Logo link to homepage

Report on Ontakesan (Japan) — April 1991


Bulletin of the Global Volcanism Network, vol. 16, no. 4 (April 1991)
Managing Editor: Lindsay McClelland.

Ontakesan (Japan) Earthquake swarms and tremor; no change in steam emission

Please cite this report as:

Global Volcanism Program, 1991. Report on Ontakesan (Japan) (McClelland, L., ed.). Bulletin of the Global Volcanism Network, 16:4. Smithsonian Institution. https://doi.org/10.5479/si.GVP.BGVN199104-283040



35.893°N, 137.48°E; summit elev. 3067 m

All times are local (unless otherwise noted)

Three earthquake swarms (20, 23, and 27 April) and four tremor episodes (27-28 April and 2 May) were recorded during late April-early May. The strongest swarm, on 20 April, lasted a few hours and included a M 1.6 event. None of the shocks were felt, and it was not possible to locate them accurately, but they were believed to be in the summit area. The 27 April tremor episode was the largest (table 1), and accompanying seismicity was the strongest registered (figure 5), since installation of the current seismometer, in July 1988.

Table 1. Tremor episodes recorded at On-take, 15 July 1988-11 May 1991.

Date Time Amplitude (N) Duration (min)
02 Oct 1988 0132 0.1 1
06 Oct 1988 1035 0.1 1
12 Jan 1989 1725 0.6 1
19 Aug 1989 1313 0.4 2
11 Apr 1990 1808 0.2 2
27 Apr 1991 0716 2.3 4
27 Apr 1991 1201 0.1 2
28 Apr 1991 1309 1.4 3
02 May 1991 0938 0.3 3
Figure (see Caption) Figure 5. Daily number of recorded earthquakes at On-take, 15 July 1988-5 May 1991. Courtesy of JMA.

White steam emissions, unchanged from previous months (figure 6), rose 200 m from summit vents formed during a small phreatic eruption in October 1979. That eruption emitted ash for 1 day; steam emission declined, but has remained steady since then.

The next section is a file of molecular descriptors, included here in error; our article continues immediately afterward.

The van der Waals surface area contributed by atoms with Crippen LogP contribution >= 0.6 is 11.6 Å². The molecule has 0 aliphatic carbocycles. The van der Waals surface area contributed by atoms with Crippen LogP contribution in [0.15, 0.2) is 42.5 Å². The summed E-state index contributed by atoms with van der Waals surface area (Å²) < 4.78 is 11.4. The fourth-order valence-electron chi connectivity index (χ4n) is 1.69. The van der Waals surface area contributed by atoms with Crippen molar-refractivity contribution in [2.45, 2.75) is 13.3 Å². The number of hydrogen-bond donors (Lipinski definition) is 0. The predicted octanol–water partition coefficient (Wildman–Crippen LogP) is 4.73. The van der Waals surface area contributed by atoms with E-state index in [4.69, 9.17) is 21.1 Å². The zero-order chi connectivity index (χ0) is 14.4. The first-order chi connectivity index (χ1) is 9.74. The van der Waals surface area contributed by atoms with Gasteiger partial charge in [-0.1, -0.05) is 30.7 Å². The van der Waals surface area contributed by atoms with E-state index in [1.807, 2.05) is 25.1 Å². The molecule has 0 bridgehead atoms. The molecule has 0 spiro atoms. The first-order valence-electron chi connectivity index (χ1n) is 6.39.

Figure (see Caption) Figure 6. Plume heights at On-take, 20 July 1988-13 May 1991. Courtesy of JMA.

A M 6.8 earthquake, 12 km SE of the summit on 14 September 1984, triggered a landslide on the S slope of the volcano that killed 29 people. Aftershocks were distributed on the volcano's S flank in an elliptical zone that may mark a 20-km-long WSW-ENE fault (figure 7). Steam emission and surface activity were unchanged by the 1984 earthquake.

Figure (see Caption) Figure 7. Epicenter map of 138 earthquakes at On-take, January 1990-May 1991. Locations of the three swarms are not shown, but are considered to be in the summit area (triangle). The largest shock, M 1.8, was centered just W of the summit. The group of events in an E-W line 15 km S of the summit are aftershocks from a M 6.8 earthquake in 1984. Courtesy of JMA.

Geological Summary. The massive Ontakesan stratovolcano, the second highest volcano in Japan, lies at the southern end of the Northern Japan Alps. Ascending this volcano is one of the major objects of religious pilgrimage in central Japan. It is constructed within a largely buried 4 x 5 km caldera and occupies the southern end of the Norikura volcanic zone, which extends northward to Yakedake volcano. The older volcanic complex consisted of at least four major stratovolcanoes constructed from about 680,000 to about 420,000 years ago, after which Ontakesan was inactive for more than 300,000 years. The broad, elongated summit of the younger edifice is cut by a series of small explosion craters along a NNE-trending line. Several phreatic eruptions post-date the roughly 7300-year-old Akahoya tephra from Kikai caldera. The first historical eruption took place in 1979 from fissures near the summit. A non-eruptive landslide in 1984 produced a debris avalanche and lahar that swept down valleys south and east of the volcano. Very minor phreatic activity caused a dusting of ash near the summit in 1991 and 2007. A significant phreatic explosion in September 2014, when a large number of hikers were at or near the summit, resulted in many fatalities.

Information Contacts: JMA.